Health/Design Symposium

Health/Design is a one-day event taking place at Rice University in Houston, Texas from 9am-5pm on Friday, April 27, 2018 that brings together leading design thinkers in healthcare to explore the value of human-centered creative approaches for solving complex problems in healthcare.

Rice University, Saturday, April 27th 2018

Kirsten Ostherr, Rice University, Department of English and UT School of Public Health

About the Symposium:

As stakeholders working from inside of their institutions to bring the “outside” practice of design thinking into the clinic, the Health/Design presenters share their views on why it is necessary to bring creative problem solving into medicine, and what they have seen come out of these experiments that is unique, valuable, and currently absent from medical practice. What if design thinking were considered a required clinical competency? What new kinds of doctors might emerge? How might those doctors engage differently with their patients? How might those doctors – and patients – engage differently with the emerging challenges of our healthcare system? This day-long program organized by the Medical Futures Lab includes a series of presentations along with hands-on design learning that tackles a core challenge for medicine in the age of big data: how to bridge the data-driven practices of evidence-based medicine with the patient-centered practices of empathic listening and integration of the patient story into healthcare practice.

 

Symposium Schedule:

Breakfast at the Moody Center for the Arts: 8-9am
Panel #1: 9-10:45

9-9:15: Kirsten Ostherr, Welcome & opening remarks

9:15-9:45: Bon Ku, “Reimagining the Future of Health through Design Thinking”

9:45-10:15: Matthew Trowbridge, “What I’ve Learned Teaching Design Thinking to First-year Medical Students”

10:15-10:45: Dana Lewis, “#WeAreNotWaiting: Embracing Patient-Driven Design Can Help Solve Healthcare’s Problems”

10:45-11 Coffee Break

Panel #2: 11-12:30

11-11:30: Stacey Chang, “Into the Eye of the Storm- Design Goes Native”

1:30-12: Joyce Lee, “Integrating design using the native language of healthcare”

12-12:30: Upali Nanda, “Did we forget the Stage? How architecture can set the stage for better outcomes – and serve as a Living Lab”

12:30-1:30 – Lunch

Panel #3: 1:30-2:30

1:30-2: Tammy L. Cupit and Rachel Murphy, “UTMB MakerHealth Space: Growing a culture of health making in an academic medical center”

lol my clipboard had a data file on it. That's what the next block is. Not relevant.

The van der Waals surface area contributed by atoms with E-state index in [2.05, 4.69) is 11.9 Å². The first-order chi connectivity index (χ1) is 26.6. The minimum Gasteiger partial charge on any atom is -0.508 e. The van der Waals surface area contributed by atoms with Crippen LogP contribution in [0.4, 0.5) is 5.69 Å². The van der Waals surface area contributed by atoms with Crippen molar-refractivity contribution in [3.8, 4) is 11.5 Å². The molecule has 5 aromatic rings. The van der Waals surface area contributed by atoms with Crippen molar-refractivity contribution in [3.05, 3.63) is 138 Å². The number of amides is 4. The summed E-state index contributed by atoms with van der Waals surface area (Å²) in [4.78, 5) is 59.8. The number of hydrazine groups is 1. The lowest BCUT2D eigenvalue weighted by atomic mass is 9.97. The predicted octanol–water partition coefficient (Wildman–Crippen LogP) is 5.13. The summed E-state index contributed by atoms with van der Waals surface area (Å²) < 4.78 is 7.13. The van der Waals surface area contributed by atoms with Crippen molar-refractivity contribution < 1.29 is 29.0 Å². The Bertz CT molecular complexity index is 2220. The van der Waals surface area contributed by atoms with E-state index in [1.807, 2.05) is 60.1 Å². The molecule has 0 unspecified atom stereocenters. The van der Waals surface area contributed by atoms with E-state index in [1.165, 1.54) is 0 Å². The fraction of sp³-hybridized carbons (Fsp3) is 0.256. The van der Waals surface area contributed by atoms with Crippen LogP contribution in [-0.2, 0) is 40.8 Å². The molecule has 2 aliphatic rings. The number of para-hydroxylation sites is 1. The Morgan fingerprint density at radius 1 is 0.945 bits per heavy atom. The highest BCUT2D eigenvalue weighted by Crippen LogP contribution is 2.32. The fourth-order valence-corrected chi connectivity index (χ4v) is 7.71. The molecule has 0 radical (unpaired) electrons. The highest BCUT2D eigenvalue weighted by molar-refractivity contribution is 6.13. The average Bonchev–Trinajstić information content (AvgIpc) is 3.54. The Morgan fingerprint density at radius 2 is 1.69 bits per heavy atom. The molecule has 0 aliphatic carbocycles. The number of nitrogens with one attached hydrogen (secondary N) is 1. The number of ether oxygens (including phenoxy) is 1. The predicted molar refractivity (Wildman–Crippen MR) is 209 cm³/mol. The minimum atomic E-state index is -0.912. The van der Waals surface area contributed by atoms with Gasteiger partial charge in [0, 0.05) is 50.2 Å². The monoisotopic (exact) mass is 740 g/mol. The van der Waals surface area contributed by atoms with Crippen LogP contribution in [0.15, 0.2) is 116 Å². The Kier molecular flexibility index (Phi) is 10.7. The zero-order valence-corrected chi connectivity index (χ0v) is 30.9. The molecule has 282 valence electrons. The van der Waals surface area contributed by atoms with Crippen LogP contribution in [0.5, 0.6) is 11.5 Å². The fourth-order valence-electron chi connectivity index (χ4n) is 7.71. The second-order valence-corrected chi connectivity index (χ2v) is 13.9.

2-2:30: Dennis Boyle, “Design Thinking and Thinking Like a Designer”

2:30-2:45 – Coffee Break

2:45-4 Design breakout session

Closing panel: 4-5pm

Roundtable with Bon Ku, Joyce Lee, Matt Trowbridge, Dana Lewis, Stacey Chang, Dennis Boyle

Closing reception: 5-6pm

 

Sponsors:

The Humanities Research Center at Rice University, The Rice Univesrity School of Architecture, and the Harvard Kennedy School

 

 

Participant Bios:

Bon Ku, MD, MPP is the Assistant Dean for Health and Design and an Associate Professor at the Sidney Kimmel Medical College at Thomas Jefferson University. He is a practicing emergency medicine physician and the founder and director of JeffDESIGN, a first-of-its-kind program in a medical school that teaches future physicians to apply human-centered design to healthcare challenges. Bon has spoken widely on the intersection of health and design thinking (TEDx, South by Southwest, Mayo Clinic Transform, Stanford Medicine X, Association of Collegiate Schools of Architecture) and serves on the Design and Health Leadership Group at the American Institute of Architects. In 2016, he received the Health Care Innovators Award from the Philadelphia Business Journal. Medicine + Design @BonKu

Joyce Lee, MD, MPH is the Robert P. Kelch, MD Research Professor of Pediatrics at the University of Michigan Medical School and Professor at the Medical School and at the University of Michigan School of Public Health. She is a Physician, Designer, and Researcher, and the Robert P. Kelch, MD, Research Professor of Pediatrics at the University of Michigan. Joyce Lee creates learning health systems using the methods of clinical informatics, quality improvement, and patient-centered participatory design. She studies online communities, patient innovation, and health applications of emerging technologies (mobile technology and social media). Her work supports the integration of the maker movement into healthcare. Doctor as Designer @joyclee